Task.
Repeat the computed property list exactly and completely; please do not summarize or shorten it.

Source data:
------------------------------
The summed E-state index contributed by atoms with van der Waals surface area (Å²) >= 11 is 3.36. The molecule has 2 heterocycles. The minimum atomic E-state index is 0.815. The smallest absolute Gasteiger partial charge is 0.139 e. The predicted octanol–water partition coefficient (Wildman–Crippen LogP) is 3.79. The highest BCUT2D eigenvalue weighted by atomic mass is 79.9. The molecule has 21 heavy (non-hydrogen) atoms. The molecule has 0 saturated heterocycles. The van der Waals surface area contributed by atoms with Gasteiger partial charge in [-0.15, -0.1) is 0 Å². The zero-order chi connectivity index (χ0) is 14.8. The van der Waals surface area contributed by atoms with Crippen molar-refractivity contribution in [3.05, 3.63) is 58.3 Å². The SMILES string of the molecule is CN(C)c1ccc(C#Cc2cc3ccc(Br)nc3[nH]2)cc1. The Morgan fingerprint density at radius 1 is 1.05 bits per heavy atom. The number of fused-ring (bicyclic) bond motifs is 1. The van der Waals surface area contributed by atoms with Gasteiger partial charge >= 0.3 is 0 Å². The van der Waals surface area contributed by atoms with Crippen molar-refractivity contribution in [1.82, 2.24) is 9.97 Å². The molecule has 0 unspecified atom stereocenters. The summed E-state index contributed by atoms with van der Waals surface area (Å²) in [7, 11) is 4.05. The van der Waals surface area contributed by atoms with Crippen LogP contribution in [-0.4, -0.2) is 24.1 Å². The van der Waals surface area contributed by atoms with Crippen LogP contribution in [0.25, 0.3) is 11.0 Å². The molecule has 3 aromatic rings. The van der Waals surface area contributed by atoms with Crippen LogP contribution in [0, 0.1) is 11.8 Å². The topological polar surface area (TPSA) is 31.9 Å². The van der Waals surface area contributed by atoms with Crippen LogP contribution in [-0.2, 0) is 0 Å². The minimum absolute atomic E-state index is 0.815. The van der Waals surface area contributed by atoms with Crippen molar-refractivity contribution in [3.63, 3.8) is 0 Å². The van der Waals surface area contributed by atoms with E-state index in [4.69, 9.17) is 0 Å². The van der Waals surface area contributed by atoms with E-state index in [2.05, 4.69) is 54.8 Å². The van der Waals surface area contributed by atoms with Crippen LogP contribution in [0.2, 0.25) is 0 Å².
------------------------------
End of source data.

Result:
The summed E-state index contributed by atoms with van der Waals surface area (Å²) >= 11 is 3.36. The molecule has 2 heterocycles. The minimum atomic E-state index is 0.815. The smallest absolute Gasteiger partial charge is 0.139 e. The predicted octanol–water partition coefficient (Wildman–Crippen LogP) is 3.79. The highest BCUT2D eigenvalue weighted by atomic mass is 79.9. The molecule has 21 heavy (non-hydrogen) atoms. The molecule has 0 saturated heterocycles. The van der Waals surface area contributed by atoms with Gasteiger partial charge in [-0.15, -0.1) is 0 Å². The zero-order chi connectivity index (χ0) is 14.8. The van der Waals surface area contributed by atoms with Crippen molar-refractivity contribution in [3.05, 3.63) is 58.3 Å². The SMILES string of the molecule is CN(C)c1ccc(C#Cc2cc3ccc(Br)nc3[nH]2)cc1. The Morgan fingerprint density at radius 1 is 1.05 bits per heavy atom. The number of fused-ring (bicyclic) bond motifs is 1. The van der Waals surface area contributed by atoms with Gasteiger partial charge >= 0.3 is 0 Å². The van der Waals surface area contributed by atoms with Crippen molar-refractivity contribution in [1.82, 2.24) is 9.97 Å². The molecule has 0 unspecified atom stereocenters. The summed E-state index contributed by atoms with van der Waals surface area (Å²) in [7, 11) is 4.05. The van der Waals surface area contributed by atoms with Crippen LogP contribution in [-0.4, -0.2) is 24.1 Å². The van der Waals surface area contributed by atoms with Crippen LogP contribution in [0.25, 0.3) is 11.0 Å². The molecule has 3 aromatic rings. The van der Waals surface area contributed by atoms with Crippen LogP contribution in [0, 0.1) is 11.8 Å². The topological polar surface area (TPSA) is 31.9 Å². The van der Waals surface area contributed by atoms with Crippen LogP contribution in [-0.2, 0) is 0 Å². The minimum absolute atomic E-state index is 0.815. The van der Waals surface area contributed by atoms with Crippen molar-refractivity contribution in [3.63, 3.8) is 0 Å². The van der Waals surface area contributed by atoms with E-state index in [4.69, 9.17) is 0 Å². The van der Waals surface area contributed by atoms with E-state index in [2.05, 4.69) is 54.8 Å². The van der Waals surface area contributed by atoms with Crippen LogP contribution in [0.2, 0.25) is 0 Å².